One of the most Marxist passages in Thomas Piketty's blockbuster book, Capital in the 21st Century, and Piketty is not a Marxist but an actual economist (meaning, he factors in politics into his economic thinking—the neoclassical school, of course, did no such thing and also wanted nothing to do with history) is this, which concerns the tax havens that hide assets amounting to nearly 10% of global GDP:
[If] one adds up the financial statistics for the various countries of the world, one finds that the poor countries also have a negative position and that the world as a whole is in a substantially negative situation. It seems, in other words, that Earth must be owned by Mars.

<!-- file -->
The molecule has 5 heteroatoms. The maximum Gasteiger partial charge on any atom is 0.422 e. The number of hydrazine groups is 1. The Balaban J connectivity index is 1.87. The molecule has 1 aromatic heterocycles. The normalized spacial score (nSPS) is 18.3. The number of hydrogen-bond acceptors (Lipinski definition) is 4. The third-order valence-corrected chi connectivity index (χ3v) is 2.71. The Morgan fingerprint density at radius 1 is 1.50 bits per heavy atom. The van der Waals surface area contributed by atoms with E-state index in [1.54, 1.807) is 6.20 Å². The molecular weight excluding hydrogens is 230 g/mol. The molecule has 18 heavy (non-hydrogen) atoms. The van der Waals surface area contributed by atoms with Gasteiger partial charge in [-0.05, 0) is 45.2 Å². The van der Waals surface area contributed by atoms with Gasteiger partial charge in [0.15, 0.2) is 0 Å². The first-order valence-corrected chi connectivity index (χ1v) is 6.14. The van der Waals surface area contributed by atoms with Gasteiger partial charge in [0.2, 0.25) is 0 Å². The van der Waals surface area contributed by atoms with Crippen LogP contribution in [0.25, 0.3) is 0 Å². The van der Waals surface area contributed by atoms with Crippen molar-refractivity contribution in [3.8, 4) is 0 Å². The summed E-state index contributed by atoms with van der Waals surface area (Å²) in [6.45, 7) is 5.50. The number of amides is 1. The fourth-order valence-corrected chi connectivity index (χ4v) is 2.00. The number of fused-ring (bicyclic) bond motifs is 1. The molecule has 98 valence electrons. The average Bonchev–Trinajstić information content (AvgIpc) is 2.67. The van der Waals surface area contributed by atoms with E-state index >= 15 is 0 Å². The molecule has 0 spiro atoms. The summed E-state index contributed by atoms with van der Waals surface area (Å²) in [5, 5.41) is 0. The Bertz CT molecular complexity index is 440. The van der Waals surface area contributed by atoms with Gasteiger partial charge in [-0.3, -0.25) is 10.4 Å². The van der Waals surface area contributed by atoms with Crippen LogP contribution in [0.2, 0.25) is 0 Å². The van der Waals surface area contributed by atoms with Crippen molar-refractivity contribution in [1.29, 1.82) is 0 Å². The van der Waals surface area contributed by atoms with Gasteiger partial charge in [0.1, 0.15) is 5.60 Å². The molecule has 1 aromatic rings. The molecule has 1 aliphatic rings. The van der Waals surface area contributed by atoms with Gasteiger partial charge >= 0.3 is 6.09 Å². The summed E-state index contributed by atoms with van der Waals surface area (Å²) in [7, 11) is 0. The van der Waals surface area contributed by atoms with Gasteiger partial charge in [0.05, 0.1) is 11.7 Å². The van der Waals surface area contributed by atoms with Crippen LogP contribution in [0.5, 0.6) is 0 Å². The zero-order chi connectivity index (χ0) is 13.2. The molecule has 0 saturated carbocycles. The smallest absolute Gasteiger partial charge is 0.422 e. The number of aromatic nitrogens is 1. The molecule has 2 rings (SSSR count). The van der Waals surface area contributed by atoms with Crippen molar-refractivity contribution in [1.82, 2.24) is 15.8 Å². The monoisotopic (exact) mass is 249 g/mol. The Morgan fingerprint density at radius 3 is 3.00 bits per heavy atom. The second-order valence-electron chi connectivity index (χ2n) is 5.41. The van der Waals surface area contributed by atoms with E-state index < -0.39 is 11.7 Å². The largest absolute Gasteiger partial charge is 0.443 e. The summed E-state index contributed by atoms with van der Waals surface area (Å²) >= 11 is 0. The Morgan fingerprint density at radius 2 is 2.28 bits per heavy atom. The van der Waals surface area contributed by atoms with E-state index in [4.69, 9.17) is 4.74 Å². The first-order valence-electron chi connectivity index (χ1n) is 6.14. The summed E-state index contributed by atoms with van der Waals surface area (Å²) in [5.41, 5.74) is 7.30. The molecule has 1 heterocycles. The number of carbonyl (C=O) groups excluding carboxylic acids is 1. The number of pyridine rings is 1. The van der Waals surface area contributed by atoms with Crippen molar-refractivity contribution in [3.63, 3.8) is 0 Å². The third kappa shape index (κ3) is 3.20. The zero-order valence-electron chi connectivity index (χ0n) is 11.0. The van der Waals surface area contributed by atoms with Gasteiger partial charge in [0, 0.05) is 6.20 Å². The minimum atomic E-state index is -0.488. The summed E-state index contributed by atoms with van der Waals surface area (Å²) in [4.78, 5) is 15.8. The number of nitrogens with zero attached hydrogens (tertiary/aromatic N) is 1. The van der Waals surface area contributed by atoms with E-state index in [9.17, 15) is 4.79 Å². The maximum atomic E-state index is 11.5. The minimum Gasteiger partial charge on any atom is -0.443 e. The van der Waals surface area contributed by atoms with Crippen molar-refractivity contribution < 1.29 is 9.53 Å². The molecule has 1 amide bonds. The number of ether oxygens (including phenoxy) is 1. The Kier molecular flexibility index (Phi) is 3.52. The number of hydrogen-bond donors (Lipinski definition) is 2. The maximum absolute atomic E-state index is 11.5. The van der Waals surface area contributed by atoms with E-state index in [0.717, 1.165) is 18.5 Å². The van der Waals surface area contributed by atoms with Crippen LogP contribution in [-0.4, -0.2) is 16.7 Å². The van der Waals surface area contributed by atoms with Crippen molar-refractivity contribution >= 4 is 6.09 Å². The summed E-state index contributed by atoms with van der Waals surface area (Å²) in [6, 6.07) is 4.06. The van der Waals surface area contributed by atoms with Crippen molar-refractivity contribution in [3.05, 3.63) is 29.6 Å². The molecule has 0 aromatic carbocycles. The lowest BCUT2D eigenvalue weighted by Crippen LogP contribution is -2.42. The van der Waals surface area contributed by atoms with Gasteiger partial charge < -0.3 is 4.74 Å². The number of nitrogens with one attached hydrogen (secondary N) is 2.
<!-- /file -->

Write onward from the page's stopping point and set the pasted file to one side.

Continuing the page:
What makes it Marxist is not its unkind or mocking tone to the rich but the fact that it refers to how capital not only alienates labor, a theme Marx properly inaugurated with the Economic and Philosophic Manuscripts of 1844, but the whole planet itself. In the age of scientifically validated climate change, and as capitalist growth (Marx's vampire— "capital... lives only by sucking living labour, and lives the more, the more labour it sucks") continues to destroy the only world we kind of understand, and forces us into one we have no idea about...
On the same day the world's scientists issued their latest report on climate change and the risks it poses to society, America's biggest oil and gas company said the world's climate policies are "highly unlikely" to stop it from selling fossil fuels far into the future.
...this image of red Mars, other Mars, lifeless Mars, capital Mars, alien Mars is certainly Piketty at his most Marxist.